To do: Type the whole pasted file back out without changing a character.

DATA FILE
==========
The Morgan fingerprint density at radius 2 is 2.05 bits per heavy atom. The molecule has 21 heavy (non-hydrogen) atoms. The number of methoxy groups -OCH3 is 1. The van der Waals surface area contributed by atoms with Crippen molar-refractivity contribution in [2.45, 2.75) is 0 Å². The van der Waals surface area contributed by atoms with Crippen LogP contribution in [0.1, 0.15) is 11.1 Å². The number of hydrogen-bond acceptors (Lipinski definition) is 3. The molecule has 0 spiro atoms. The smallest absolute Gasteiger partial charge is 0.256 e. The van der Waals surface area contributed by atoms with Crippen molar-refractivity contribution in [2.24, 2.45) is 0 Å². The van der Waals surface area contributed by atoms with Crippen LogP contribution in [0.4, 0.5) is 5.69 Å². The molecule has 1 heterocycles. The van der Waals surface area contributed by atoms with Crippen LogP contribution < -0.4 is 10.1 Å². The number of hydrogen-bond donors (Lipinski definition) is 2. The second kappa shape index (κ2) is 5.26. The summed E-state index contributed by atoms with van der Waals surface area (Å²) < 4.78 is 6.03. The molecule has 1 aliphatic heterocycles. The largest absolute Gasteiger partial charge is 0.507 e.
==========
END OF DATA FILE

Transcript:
The Morgan fingerprint density at radius 2 is 2.05 bits per heavy atom. The molecule has 21 heavy (non-hydrogen) atoms. The number of methoxy groups -OCH3 is 1. The van der Waals surface area contributed by atoms with Crippen molar-refractivity contribution in [2.45, 2.75) is 0 Å². The van der Waals surface area contributed by atoms with Crippen LogP contribution in [0.1, 0.15) is 11.1 Å². The number of hydrogen-bond acceptors (Lipinski definition) is 3. The molecule has 0 spiro atoms. The smallest absolute Gasteiger partial charge is 0.256 e. The van der Waals surface area contributed by atoms with Crippen molar-refractivity contribution in [2.24, 2.45) is 0 Å². The van der Waals surface area contributed by atoms with Crippen LogP contribution in [0.4, 0.5) is 5.69 Å². The molecule has 1 heterocycles. The van der Waals surface area contributed by atoms with Crippen LogP contribution < -0.4 is 10.1 Å². The number of hydrogen-bond donors (Lipinski definition) is 2. The second kappa shape index (κ2) is 5.26. The summed E-state index contributed by atoms with van der Waals surface area (Å²) < 4.78 is 6.03. The molecule has 1 aliphatic heterocycles. The largest absolute Gasteiger partial charge is 0.507 e.